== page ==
Last week, I was walking along a Long Island bay during a snow storm. The day before, it had been a balmy 50°, but that day I found myself trudging to the grocery store through a several inches of snow. As I looked toward the bay, I saw a group of waterfowl through the relentless snowflakes. What first caught my eye were the ducks, who found the open water and were swimming — as if it were a chilly fall day. Then I noticed the geese, with their heads wound sideways and buried beneath a sheltering wing.
“Ha!” I thought. “Look at those ducks, going with the flow! Look at those geese, resisting the new meteorological order. What an instructive metaphor for our congregations!”
But then I noticed that there were some geese swimming in the open water. And then I saw there were some ducks hiding their heads beneath their wings. My generalizations about my observations were suddenly inaccurate.
We humans are driven to make sense of the universe, but as we make meaning, we are tempted to make generalizations. Those generalizations then feed into our perceptions and interfere with our objectivity as we are presented with new information that might not fit our working framework. Luckily, with the ducks and geese, my framework was freshly formed and easily corrected. But in other parts of my life my existing frameworks can prevent me from taking in new information. This happens most often after someone has made a first impression on me. If that impression was positive (someone was generous or helpful) I tend to use that characteristic to color later actions, even if the person starts exhibiting the opposite behaviors.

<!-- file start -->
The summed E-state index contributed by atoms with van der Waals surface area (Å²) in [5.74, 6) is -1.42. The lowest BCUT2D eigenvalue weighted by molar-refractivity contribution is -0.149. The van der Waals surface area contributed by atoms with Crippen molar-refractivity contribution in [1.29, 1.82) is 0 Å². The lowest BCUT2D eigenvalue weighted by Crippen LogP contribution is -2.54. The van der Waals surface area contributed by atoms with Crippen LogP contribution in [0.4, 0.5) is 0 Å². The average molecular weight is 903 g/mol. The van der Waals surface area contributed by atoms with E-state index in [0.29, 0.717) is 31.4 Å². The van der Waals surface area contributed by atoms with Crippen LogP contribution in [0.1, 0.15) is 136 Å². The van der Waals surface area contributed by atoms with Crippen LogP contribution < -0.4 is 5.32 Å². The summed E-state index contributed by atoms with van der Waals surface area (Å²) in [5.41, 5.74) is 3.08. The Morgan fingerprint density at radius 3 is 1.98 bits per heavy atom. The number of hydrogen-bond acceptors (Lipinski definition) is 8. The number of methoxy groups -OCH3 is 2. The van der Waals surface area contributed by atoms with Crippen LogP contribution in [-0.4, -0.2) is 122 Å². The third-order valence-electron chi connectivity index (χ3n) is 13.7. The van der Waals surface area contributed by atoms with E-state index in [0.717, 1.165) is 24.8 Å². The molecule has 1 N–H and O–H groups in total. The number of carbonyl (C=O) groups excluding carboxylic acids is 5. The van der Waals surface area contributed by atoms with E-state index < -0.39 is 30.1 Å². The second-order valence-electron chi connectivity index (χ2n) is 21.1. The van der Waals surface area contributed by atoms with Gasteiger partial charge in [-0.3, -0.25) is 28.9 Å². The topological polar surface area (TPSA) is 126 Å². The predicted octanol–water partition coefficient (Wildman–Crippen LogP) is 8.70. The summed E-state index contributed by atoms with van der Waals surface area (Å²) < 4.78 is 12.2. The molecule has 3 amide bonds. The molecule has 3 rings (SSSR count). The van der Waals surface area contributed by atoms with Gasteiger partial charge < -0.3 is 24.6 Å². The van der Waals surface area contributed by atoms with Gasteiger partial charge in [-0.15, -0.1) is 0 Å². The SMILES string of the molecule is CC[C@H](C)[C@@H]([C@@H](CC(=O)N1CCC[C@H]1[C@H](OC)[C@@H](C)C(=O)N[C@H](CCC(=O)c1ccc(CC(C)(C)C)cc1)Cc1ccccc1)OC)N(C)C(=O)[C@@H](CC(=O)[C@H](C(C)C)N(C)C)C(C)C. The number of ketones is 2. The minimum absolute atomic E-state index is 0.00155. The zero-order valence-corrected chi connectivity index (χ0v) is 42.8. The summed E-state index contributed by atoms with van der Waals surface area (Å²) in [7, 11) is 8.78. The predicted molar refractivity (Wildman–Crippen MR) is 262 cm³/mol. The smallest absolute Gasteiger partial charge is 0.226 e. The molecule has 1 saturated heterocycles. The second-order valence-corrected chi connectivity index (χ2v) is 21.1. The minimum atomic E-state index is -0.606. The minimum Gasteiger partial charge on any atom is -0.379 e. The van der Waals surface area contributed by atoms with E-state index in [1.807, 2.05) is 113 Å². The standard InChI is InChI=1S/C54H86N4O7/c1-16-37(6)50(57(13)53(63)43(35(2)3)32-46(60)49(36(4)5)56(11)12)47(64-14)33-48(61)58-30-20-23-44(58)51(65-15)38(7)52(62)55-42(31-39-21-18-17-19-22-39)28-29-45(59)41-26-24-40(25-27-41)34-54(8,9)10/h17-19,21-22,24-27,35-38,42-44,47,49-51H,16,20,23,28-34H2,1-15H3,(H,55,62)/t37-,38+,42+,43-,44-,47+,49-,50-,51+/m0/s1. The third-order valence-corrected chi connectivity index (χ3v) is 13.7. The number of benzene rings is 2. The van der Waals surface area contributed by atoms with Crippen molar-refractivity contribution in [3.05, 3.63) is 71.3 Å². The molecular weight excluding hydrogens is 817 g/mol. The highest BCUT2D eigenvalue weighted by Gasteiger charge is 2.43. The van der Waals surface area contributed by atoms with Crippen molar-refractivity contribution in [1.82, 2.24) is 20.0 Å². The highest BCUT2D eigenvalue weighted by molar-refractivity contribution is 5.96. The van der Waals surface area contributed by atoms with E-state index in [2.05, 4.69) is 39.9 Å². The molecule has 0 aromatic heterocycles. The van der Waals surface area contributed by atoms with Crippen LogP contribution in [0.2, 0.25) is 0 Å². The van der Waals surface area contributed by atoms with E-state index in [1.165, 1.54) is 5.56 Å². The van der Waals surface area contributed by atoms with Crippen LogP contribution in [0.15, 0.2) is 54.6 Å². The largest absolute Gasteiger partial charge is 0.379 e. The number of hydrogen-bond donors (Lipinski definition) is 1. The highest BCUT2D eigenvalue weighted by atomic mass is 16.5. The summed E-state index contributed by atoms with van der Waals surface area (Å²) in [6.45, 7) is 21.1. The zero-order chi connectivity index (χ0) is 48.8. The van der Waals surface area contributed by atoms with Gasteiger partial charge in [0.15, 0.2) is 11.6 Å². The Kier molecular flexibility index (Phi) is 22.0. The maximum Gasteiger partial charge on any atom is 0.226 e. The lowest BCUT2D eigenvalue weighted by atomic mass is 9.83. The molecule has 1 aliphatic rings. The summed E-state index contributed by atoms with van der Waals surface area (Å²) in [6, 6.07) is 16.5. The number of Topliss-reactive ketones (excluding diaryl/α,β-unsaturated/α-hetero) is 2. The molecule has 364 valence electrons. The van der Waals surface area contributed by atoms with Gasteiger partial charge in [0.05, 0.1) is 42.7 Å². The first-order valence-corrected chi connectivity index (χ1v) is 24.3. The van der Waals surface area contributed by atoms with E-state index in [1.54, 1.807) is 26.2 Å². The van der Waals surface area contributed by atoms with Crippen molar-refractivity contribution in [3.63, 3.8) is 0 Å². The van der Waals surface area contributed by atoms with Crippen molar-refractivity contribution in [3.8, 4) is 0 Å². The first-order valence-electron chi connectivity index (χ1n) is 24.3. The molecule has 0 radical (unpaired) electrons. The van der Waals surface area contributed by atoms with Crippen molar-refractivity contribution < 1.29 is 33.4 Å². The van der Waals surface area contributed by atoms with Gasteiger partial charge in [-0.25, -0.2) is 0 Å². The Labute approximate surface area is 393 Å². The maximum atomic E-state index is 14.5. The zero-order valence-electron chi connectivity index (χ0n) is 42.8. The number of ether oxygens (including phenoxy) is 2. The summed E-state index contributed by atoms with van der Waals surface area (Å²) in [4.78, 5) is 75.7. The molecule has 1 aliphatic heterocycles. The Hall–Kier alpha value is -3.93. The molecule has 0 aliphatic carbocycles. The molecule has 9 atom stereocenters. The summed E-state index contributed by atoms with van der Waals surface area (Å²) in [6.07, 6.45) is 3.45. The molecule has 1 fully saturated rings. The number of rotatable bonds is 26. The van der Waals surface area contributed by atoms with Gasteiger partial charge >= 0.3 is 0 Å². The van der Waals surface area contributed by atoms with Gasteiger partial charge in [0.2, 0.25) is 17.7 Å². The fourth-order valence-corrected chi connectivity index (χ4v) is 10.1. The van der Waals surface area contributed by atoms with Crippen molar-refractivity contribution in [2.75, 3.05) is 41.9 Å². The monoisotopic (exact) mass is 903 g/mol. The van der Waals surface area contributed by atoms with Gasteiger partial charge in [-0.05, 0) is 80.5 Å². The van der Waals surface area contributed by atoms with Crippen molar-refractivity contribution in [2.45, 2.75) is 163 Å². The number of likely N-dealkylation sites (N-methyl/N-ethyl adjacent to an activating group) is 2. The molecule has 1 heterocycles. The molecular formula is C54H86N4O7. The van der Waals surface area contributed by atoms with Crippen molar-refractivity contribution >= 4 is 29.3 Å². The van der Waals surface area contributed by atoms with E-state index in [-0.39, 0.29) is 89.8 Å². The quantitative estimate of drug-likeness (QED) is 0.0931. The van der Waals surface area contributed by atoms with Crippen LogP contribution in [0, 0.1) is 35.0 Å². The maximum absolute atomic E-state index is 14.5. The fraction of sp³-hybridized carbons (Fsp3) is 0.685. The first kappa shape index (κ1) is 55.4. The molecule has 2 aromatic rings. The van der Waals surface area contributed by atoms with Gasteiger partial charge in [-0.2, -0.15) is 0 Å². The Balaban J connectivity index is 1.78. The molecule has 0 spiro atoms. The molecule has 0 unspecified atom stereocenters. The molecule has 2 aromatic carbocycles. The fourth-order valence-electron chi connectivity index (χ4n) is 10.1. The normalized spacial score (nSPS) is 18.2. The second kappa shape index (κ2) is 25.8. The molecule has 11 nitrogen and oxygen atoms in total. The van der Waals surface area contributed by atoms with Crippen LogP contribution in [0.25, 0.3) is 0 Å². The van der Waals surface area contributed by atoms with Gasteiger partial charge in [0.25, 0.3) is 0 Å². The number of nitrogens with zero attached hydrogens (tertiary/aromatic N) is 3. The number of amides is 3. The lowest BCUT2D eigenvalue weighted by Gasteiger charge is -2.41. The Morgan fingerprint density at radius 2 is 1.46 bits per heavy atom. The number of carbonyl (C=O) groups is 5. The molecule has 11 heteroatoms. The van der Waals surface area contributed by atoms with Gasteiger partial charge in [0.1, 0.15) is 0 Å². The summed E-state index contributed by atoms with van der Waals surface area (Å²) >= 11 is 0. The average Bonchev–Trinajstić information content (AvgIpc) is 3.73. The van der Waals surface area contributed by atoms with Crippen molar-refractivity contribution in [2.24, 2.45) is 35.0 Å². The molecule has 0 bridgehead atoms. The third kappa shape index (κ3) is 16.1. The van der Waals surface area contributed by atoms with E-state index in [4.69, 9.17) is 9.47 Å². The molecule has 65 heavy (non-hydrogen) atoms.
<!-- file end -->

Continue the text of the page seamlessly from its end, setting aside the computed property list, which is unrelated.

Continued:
One way of describing this phenomenon is the Ladder of Inference (developed by Harvard’s Chris Argyris).
Much of the work my colleagues and I are doing around multiculturalism, intercultural sensitivity, generational theory and systems thinking is encouraging all of us to question the assumptions upon which we base our (interpretations of) our perceptions.
One of our core theological foundations is that truth is always subject to examination and to reinterpretation or even revision. As James Luther Adams said in The Five Smooth Stones of Liberalism:
Religious Liberalism depends first on the principle that “revelation is continuous.” Meaning has not been fully captured. Nothing is complete, and thus nothing is exempt from criticism. … At best, our symbols of communication are only referents and do not capsule reality. … They point always beyond themselves.
I would argue that–as covenantal religious liberals–how we provide critique is as important as the critique itself. I resonate with the kinds of discussions where people are engaging together to create a shared meaning or understanding, especially when no one of us can really claim to have the “right” answer.
I really don’t care for the kind of righteous verbal sniping, sparring or nit-picking that sometimes creeps into our congregations. It especially annoys me whenever I see someone get verbally attacked after unknowingly using a word or phrase that has an arcane or minimal association with oppression. There are better ways of helping us to “interrupt” our “ladders of inference.”
I have appreciated the model of the accountability group that has recently been serving at our General Assemblies. They share stories of where and how we have acted on incorrect assumptions that have been hurtful to others of us, not as a rebuke, but as a lens to help each of us to “interrupt” our reflexive loops on our own ladders on inference.
I believe that part of our covenant with one another is to help to interrupt each other’s reflexive loops, with humility and love.